Who says no one remembers what happened to them as little kids? Who says you can’t remember anything before 10 years old once you become an adult?
I was 5 years old. It was an afternoon in my primary school—Corona School, Victoria Island. I was in nursery class. The school seemed to be in chaos. The usual silence in the school turned into loud voices and footsteps everywhere. I looked out the window, and students were being rushed off by their parents into their cars and being driven away. I heard the word “riot” over and over from teachers who’d convened in my classroom, and also from the mumblings I could hear through the windows.
The teachers told us the school was being closed early due to a riot and that our parents were on their way to pick us up.
A thought immediately flashed through my mind: Daddy is definitely going to pick us up today. Not the driver, but Daddy.
Like most middle-to-upper-class families in Nigeria, we had a driver (sometimes even two) who drove us to and from school and to other places, like birthday parties, shopping, etc. Basically, most parents delegated this chore of driving their kids here, there, and everywhere to drivers who were paid to do this and who often lived on the grounds of the family home.
Our drivers lived in the “boys’ quarters” behind the house, a cottage-like home at the back of property, separated from the family house.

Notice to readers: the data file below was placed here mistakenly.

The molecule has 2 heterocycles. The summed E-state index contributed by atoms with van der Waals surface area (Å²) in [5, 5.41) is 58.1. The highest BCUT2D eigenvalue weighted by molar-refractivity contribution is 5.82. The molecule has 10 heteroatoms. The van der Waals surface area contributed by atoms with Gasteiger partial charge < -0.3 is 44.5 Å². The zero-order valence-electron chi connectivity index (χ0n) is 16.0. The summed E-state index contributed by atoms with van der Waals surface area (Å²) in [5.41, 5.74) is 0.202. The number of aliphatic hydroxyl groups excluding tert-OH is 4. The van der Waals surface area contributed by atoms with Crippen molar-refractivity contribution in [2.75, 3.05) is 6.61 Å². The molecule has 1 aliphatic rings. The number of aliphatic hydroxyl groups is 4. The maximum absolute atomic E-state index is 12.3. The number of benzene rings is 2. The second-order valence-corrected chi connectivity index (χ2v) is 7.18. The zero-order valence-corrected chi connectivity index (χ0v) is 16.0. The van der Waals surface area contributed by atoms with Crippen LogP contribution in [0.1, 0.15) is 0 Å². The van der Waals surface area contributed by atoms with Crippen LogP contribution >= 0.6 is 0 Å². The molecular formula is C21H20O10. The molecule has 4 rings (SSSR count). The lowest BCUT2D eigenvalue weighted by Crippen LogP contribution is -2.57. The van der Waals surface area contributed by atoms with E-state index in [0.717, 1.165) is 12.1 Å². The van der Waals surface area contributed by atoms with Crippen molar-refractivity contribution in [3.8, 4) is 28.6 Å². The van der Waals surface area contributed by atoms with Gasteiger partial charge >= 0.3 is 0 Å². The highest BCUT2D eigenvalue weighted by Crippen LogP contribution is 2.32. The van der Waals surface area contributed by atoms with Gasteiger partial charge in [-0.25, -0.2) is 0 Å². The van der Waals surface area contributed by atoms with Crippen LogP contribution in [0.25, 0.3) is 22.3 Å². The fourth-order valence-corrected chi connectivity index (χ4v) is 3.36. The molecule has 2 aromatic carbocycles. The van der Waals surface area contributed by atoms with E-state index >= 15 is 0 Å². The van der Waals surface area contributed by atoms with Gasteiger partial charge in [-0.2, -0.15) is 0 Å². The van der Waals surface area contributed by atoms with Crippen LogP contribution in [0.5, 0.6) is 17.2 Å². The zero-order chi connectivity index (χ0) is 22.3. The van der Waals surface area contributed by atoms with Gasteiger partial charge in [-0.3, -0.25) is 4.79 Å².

The driver had dropped my older sister and me at school that morning, but I knew for sure my dad would show up instead this afternoon. That was my dad. My dad, whom I’d known from birth. My kindhearted, steadfast father, who showed us unconditional love no matter what we did or what was going on. I was confident he would soon be at the school to pick us up.
As my thoughts waded through my head, my dad, with a smile on his face, walked into the classroom, took my hand, grabbed my bag, and shepherded me to my older sister’s classroom, where he gathered her to us, and we ran to the car, hand in hand. He barely uttered a word. He was super focused on getting us swiftly into the car.
My heart felt at ease. I could breathe comfortably. I felt safe. All worry left my body. I was being driven home by my dad, surrounded by his safety. And I must say, in the best car of the family. He picked us up in the yellow Mercedes Benz! Wow, what luxury! My sister and I didn’t get to ride in this car often. This was Mummy and Daddy’s special car. We had to ride in the “danfo” family car (the Volkswagen—half minivan, with the “bed” area in the back) or in the Santana, a much-older VW.
But today, on this national riot day, where it was unsafe to even be outside, my dad wanted to ensure our utmost comfort and safety. He brought out the luxury car! I noticed, and that meant a lot to me.(I later learned these riots were part of a major political unrest, and college students and other factions had started rioting to protest their discord with the government.)